It’s so small you could almost miss it, just four words of Hebrew tucked away amidst the five chapters of Torah which make up this week’s parashah, Pinchas:
וְשֵׁם בַּת־אָשֵׁר שָׂרַח׃
“The name of Asher’s daughter was Serah.” (Numbers 26:46)
Remarkable as it might seem that this one woman would be listed among the names of all the men who are counted in the great census taken by Moses and Aaron in the wilderness, there is more. Serah, the daughter of Asher, is also listed in the census taken in Genesis 46:17 listing all the souls who went down into Egypt with Jacob and his sons. Serah was the daughter of Asher, Asher was the son of Jacob, so Serah was Jacob’s granddaughter… which means Serah is the only member of the Children of Israel wandering with Moses through the wilderness who actually remembered the Promised Land. At the time of this census, Serah was 450 years old.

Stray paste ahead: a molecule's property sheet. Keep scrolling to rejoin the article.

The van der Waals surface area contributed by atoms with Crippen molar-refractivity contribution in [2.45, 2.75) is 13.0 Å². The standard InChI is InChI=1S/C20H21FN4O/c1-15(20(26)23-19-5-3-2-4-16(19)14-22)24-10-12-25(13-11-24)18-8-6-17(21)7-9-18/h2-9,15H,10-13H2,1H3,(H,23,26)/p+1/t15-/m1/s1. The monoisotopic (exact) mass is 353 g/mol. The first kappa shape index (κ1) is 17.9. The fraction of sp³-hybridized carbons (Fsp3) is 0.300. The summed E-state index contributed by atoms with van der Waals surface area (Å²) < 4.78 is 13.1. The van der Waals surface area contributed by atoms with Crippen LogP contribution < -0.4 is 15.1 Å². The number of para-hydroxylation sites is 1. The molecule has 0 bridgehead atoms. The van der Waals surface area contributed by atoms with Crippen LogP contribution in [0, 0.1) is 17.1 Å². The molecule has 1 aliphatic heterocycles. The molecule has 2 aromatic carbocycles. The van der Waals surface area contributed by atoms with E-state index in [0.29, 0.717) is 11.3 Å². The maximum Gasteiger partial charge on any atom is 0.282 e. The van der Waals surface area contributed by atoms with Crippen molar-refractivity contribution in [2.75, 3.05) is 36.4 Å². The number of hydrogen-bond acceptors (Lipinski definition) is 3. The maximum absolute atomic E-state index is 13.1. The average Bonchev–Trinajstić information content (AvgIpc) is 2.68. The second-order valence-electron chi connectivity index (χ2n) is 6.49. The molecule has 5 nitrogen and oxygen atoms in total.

Because of her long life, Serah appears from time to time in Jewish legends teach us lessons about our past. A thousand years later, we are told, Rabban Yohannan ben Zakkai was teaching his students that the waters of the Red Sea looked like walls of sprouting bushes, when a voice called out, “No, it wasn’t like that at all!” “Who are you?” Rabban Yohanan asked. “I am Serah daughter of Asher. And I know exactly what those walls looked like because I crossed the Red Sea.” “They resembled shining mirrors in which were reflected every man, woman and child, so that it seemed like an even greater number crossed there, not only those of the present, but also those of the past and future as well.” And when Serah finished speaking, none dared contradict her.
The lesson Serah daughter of Asher teaches us is that all of us traveled from slavery to freedom as one. Until all of us are free, none of us are truly free.